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Obama's 'inept' handling of Egypt's crisis
As protesters lambasted Mubarak for delaying his resignation, the White House took heat for its diplomatic struggles
 
Egyptian President Hosni Mubarak finally resigned Friday - but not before Obama was raked over the coals by his critics for his handling of the crisis.
Egyptian President Hosni Mubarak finally resigned Friday - but not before Obama was raked over the coals by his critics for his handling of the crisis.
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After nearly three weeks of protests that paralyzed his country, Egyptian President Hosni Mubarak finally resigned today. The White House, which had been quietly pressuring Mubarak to concede to protesters, has faced wide criticism for its handling of the crisis, especially after Mubarak's defiant speech Thursday night, when he was still seemingly clinging to power. At the time, Mubarak explicitly rejected "foreign interventions or dictations" — leading one U.S. official to say that a sense of "disbelief" descended on the White House. Mubarak finally caved today — but critics of Obama have still attacked his "inept" leadership. Is that really fair? (See Egyptians celebrate after Mubarak's announcement)

Obama's bumbling response has been humiliating:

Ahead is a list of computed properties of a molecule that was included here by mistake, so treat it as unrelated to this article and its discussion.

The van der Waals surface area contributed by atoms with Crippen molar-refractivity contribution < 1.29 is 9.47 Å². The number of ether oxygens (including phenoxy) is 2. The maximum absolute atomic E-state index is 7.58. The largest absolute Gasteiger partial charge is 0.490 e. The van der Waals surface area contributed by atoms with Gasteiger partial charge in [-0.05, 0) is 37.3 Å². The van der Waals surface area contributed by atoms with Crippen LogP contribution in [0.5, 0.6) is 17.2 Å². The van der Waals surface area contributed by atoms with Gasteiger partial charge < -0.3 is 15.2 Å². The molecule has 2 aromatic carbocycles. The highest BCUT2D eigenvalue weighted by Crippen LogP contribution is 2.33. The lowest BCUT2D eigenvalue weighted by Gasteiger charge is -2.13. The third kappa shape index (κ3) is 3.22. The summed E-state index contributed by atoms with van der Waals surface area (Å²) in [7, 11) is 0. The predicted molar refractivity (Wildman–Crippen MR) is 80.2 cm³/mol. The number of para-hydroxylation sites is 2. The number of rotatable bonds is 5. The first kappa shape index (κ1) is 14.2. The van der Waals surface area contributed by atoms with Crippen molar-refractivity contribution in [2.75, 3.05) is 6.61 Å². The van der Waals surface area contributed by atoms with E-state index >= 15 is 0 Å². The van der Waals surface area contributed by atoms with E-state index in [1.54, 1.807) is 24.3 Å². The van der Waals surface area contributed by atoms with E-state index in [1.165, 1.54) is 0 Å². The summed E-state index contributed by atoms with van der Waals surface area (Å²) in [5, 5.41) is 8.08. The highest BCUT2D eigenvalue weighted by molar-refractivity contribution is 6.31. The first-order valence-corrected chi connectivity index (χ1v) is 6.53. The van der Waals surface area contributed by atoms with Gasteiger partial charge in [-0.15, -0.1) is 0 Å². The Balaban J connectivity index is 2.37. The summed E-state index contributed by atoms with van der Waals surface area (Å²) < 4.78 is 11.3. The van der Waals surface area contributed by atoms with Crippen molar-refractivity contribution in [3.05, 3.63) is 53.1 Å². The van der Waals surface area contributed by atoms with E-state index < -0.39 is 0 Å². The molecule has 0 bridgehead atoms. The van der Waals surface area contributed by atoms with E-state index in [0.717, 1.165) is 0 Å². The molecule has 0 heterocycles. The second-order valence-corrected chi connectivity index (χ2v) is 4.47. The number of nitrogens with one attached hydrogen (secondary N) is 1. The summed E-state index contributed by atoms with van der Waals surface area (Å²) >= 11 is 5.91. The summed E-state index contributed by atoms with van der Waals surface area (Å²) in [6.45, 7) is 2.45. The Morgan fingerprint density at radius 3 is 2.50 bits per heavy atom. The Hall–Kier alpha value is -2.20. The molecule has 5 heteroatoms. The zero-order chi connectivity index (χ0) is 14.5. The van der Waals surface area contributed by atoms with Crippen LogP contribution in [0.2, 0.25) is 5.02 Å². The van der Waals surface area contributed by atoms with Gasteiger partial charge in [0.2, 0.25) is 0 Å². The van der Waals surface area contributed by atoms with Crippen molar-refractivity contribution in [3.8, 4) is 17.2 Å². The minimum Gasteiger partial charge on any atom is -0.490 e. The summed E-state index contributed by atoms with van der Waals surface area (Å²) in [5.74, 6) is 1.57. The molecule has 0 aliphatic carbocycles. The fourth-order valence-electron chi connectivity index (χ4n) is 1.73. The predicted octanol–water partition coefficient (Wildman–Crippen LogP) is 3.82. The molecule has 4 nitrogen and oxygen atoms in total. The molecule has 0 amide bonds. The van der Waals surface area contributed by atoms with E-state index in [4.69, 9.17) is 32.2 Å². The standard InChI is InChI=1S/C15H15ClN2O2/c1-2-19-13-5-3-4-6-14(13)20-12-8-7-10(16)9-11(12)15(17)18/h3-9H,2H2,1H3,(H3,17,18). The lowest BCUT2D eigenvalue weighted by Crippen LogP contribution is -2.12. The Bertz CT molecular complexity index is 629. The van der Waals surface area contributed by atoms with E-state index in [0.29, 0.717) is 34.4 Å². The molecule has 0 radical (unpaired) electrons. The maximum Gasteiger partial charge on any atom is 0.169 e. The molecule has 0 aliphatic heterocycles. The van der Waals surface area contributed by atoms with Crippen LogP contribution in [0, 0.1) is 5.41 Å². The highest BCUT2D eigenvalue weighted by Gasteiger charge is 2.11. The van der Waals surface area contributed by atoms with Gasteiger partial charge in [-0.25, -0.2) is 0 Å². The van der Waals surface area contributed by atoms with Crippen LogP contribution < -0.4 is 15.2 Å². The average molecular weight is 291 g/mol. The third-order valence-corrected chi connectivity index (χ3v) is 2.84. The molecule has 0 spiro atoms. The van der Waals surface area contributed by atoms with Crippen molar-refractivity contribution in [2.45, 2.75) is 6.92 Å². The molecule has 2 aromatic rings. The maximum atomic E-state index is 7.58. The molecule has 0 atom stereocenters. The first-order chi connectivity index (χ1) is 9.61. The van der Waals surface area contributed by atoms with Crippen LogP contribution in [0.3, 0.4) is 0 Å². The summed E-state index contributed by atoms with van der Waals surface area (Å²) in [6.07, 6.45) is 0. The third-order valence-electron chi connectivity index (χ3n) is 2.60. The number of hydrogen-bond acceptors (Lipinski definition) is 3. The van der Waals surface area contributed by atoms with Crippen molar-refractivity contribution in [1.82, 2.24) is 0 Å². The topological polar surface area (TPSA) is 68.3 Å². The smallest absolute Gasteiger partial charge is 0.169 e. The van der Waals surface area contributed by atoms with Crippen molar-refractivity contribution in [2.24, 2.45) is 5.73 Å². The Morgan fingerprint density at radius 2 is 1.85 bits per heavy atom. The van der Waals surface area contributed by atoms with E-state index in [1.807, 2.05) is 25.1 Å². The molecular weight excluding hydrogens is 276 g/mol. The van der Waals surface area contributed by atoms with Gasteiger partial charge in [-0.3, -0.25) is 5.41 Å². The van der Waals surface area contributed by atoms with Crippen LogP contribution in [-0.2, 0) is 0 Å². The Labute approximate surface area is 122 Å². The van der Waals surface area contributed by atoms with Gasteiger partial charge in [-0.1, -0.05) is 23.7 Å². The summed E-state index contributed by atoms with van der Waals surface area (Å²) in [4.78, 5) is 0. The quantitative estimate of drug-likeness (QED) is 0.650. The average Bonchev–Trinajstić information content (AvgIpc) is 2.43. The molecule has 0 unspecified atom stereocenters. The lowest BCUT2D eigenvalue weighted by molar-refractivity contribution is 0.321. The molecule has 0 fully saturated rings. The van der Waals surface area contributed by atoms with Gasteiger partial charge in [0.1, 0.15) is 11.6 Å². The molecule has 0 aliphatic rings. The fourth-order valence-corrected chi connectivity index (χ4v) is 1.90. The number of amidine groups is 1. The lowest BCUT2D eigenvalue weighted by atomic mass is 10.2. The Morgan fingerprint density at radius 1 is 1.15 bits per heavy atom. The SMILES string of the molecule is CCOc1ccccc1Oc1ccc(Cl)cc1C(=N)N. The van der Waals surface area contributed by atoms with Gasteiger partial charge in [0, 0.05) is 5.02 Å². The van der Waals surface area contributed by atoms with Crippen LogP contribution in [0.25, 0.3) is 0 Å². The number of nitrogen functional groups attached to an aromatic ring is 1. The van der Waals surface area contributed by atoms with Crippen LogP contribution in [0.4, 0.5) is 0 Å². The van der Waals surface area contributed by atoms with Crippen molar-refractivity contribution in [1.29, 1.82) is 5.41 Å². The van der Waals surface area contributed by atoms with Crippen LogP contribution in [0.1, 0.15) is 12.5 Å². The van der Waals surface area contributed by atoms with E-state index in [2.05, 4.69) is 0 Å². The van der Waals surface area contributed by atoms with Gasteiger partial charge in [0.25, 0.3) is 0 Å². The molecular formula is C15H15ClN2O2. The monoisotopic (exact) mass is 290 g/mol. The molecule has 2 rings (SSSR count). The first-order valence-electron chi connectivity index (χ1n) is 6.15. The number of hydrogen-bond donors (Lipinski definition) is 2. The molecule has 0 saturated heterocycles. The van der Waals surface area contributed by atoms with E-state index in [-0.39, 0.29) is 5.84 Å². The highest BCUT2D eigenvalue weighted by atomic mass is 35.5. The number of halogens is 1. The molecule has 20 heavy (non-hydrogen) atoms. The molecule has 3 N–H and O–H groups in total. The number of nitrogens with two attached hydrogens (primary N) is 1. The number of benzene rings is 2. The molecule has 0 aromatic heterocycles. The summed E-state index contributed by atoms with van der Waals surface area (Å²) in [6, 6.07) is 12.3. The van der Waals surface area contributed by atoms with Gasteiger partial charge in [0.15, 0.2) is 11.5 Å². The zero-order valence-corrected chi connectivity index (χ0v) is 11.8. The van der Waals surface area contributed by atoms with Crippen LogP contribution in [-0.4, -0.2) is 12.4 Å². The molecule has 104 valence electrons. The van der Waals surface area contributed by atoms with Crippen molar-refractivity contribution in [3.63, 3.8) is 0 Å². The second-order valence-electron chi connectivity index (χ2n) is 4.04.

It's difficult to see how Obama could have looked "more inept and less effective," says Jennifer Rubin at The Washington Post. At times, it has seemed like "high farce," with CIA chief Leon Panetta blithely indicating yesterday that Mubarak was on the way out while Obama beamed optimism from the White House. Obama's weakness only "emboldened Mubarak and confirmed that the U.S. lacks an understanding of, let alone the ability to, influence events."
"Obama ignored by Mubarak -- again"

This is Obama's 'Jimmy Carter moment': Obama's cluelessness hasn't just been "embarrassing," says Ross Kaminsky at American Spectator, but "dangerous." If our government appears confused and indecisive, it sows "instability across the whole region." This could well be our president's "Jimmy Carter moment." We can only hope his "projection of fecklessness and weakness" does not prompt our enemies to "act boldly."
"America's amateur hour"

Mubarak's exit proves that Obama was right: Now that Mubarak has stepped down, says Frank James at NPR, it's hard not to see this as an "immediate political win for President Obama." His decision to give tacit backing to the protestors and wait for "street heat" to force Mubarak out proved to be the "right bet." Time will tell whether democracy will take root, but "for the time being, it looks like events have worked out as well as they could have for Obama."
"Mubarak exit looks like Obama win, for now"

 

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